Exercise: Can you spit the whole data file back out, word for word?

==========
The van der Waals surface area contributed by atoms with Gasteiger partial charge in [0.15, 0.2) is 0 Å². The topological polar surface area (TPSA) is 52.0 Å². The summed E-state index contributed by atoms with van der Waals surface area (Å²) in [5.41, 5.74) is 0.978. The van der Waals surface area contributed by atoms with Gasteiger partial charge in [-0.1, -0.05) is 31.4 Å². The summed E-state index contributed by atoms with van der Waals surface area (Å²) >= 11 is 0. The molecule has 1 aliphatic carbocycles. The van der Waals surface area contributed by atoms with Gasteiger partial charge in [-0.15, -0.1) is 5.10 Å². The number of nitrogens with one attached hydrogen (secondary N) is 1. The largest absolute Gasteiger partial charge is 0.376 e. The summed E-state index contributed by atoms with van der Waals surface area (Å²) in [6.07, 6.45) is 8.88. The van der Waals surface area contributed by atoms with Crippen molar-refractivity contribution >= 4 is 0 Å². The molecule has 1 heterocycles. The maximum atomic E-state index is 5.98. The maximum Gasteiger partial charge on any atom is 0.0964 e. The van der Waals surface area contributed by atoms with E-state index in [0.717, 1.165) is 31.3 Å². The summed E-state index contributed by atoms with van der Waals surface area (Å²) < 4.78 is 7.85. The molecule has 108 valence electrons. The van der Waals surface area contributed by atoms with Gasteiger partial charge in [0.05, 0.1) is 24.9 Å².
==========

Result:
The van der Waals surface area contributed by atoms with Gasteiger partial charge in [0.15, 0.2) is 0 Å². The topological polar surface area (TPSA) is 52.0 Å². The summed E-state index contributed by atoms with van der Waals surface area (Å²) in [5.41, 5.74) is 0.978. The van der Waals surface area contributed by atoms with Gasteiger partial charge in [-0.1, -0.05) is 31.4 Å². The summed E-state index contributed by atoms with van der Waals surface area (Å²) >= 11 is 0. The molecule has 1 aliphatic carbocycles. The van der Waals surface area contributed by atoms with Gasteiger partial charge in [-0.15, -0.1) is 5.10 Å². The number of nitrogens with one attached hydrogen (secondary N) is 1. The largest absolute Gasteiger partial charge is 0.376 e. The summed E-state index contributed by atoms with van der Waals surface area (Å²) in [6.07, 6.45) is 8.88. The van der Waals surface area contributed by atoms with Crippen molar-refractivity contribution >= 4 is 0 Å². The molecule has 1 heterocycles. The maximum atomic E-state index is 5.98. The maximum Gasteiger partial charge on any atom is 0.0964 e. The van der Waals surface area contributed by atoms with E-state index in [0.717, 1.165) is 31.3 Å². The summed E-state index contributed by atoms with van der Waals surface area (Å²) < 4.78 is 7.85. The molecule has 108 valence electrons. The van der Waals surface area contributed by atoms with Gasteiger partial charge in [0.05, 0.1) is 24.9 Å².